#7. Al-Aqsa Mosque
On the southern side of the Temple Mount is Jerusalem’s Al-Aqsa Mosque. As the largest mosque in Jerusalem, it can accommodate more than 5,000 Muslims. Non-Muslims are not allowed to visit the mosque. The Al-Aqsa Mosque was built in the seventh century under the direction of Abd al-Malik and later his son Al-Walid. Unfortunately, several earthquakes and conquests have caused a lot of damage, which has resulted in multiple restorations. The Islamic and Romanesque architecture is visible on several levels. The dome is from a later era. It was built under the direction of A-Zahir. The Al-Aqsa Mosque has a minaret and much fourteenth century decorative art has been used. Between the Dome of the Rock and the Al-Aqsa Mosque you will find the ‘al-Kas’ fountain. It is used for ritual washing of the face, hands and feet.

#8. The Mount of Olives
East of Jerusalem is the mountain ‘Har HaZeitim’, also known as the Mount of Olives. The name was given because so many olive trees grow there. In the Bible, the Mount of Olives is described as the place where Jesus was handed over to the Romans and from where God would resurrect all the dead at the end of time. In addition to these and other stories, the Mount of Olives is also a sacred site where many influential figures are buried, including rabbis, prophets, and other saints.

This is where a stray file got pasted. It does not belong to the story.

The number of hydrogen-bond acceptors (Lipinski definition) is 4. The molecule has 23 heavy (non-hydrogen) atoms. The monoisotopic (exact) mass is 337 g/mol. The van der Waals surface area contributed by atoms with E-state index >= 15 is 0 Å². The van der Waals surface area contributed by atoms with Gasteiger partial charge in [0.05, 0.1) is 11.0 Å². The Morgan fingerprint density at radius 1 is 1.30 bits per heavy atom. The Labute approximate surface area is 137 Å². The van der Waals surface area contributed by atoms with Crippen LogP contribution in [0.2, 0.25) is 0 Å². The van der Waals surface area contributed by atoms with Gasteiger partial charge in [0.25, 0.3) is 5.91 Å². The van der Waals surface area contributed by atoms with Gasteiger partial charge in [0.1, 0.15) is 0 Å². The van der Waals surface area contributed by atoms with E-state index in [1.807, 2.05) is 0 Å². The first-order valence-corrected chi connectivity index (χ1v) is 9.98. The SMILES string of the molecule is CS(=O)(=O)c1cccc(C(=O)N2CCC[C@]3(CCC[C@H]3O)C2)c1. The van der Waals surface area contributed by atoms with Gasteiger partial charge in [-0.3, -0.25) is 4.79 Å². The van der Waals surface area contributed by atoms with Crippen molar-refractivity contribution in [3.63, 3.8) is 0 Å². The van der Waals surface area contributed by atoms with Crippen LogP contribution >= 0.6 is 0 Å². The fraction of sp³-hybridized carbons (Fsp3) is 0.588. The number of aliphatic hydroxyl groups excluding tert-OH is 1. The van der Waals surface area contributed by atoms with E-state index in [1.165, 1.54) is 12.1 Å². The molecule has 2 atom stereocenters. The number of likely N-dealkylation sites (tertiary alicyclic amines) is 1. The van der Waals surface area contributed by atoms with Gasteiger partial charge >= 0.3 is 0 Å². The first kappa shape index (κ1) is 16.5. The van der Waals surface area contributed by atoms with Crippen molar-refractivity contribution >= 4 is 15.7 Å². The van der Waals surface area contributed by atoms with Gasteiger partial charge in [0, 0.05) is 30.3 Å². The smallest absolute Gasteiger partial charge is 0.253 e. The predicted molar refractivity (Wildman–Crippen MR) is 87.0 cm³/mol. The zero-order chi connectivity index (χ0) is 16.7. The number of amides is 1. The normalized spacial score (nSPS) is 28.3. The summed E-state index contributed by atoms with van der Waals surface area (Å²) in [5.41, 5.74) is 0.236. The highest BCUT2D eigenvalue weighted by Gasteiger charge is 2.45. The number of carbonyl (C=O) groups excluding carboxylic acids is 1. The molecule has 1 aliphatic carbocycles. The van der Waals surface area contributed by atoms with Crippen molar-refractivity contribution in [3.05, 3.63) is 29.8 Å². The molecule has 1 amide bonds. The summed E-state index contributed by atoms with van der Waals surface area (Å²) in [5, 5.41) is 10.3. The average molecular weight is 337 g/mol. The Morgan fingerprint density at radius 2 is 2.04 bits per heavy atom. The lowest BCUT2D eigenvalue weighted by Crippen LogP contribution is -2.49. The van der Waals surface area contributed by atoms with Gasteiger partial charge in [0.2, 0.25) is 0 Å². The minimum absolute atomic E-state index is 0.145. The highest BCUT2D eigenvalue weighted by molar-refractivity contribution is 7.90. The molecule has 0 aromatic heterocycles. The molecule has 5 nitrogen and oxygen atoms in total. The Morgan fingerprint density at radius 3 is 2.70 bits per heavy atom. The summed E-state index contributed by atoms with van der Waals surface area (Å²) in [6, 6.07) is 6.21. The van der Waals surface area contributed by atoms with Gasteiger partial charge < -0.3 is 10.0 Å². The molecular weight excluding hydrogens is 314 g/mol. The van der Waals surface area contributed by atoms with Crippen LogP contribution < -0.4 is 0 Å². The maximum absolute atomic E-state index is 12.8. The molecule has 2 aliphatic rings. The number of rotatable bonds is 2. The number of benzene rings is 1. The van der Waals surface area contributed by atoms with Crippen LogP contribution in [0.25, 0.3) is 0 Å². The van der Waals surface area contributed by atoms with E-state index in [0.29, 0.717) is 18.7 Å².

#9. Gethsemane
At the foot of the Temple Mount is a garden known as Gethsemane. The name is derived from the Hebrew ‘Gat-Schmanim’. This holy place was once the place where according to the stories Jesus took a bath before his crucifixion. Pilgrims visit this place in combination with the Church of the Holy Sepulchre. The olive trees in Gethsemane were and are also canonized by the pilgrims. Some are hundreds of years old. And according to the Orthodox Church, this is the place where the Virgin Mary is buried.

#10. Jerusalem Biblical Zoo
For many, the Jerusalem Zoo is a welcome change from the sometimes profound cultural attractions. In the Jerusalem Biblical Zoo you can relax and enjoy all kinds of animal species and shady places. The animal kingdom includes tigers, elephants, reptiles, fish, otters, deer, zebras, bears, flamingos and other bird species. The visitor center is located in Noah’s Ark.

Jerusalem, Israel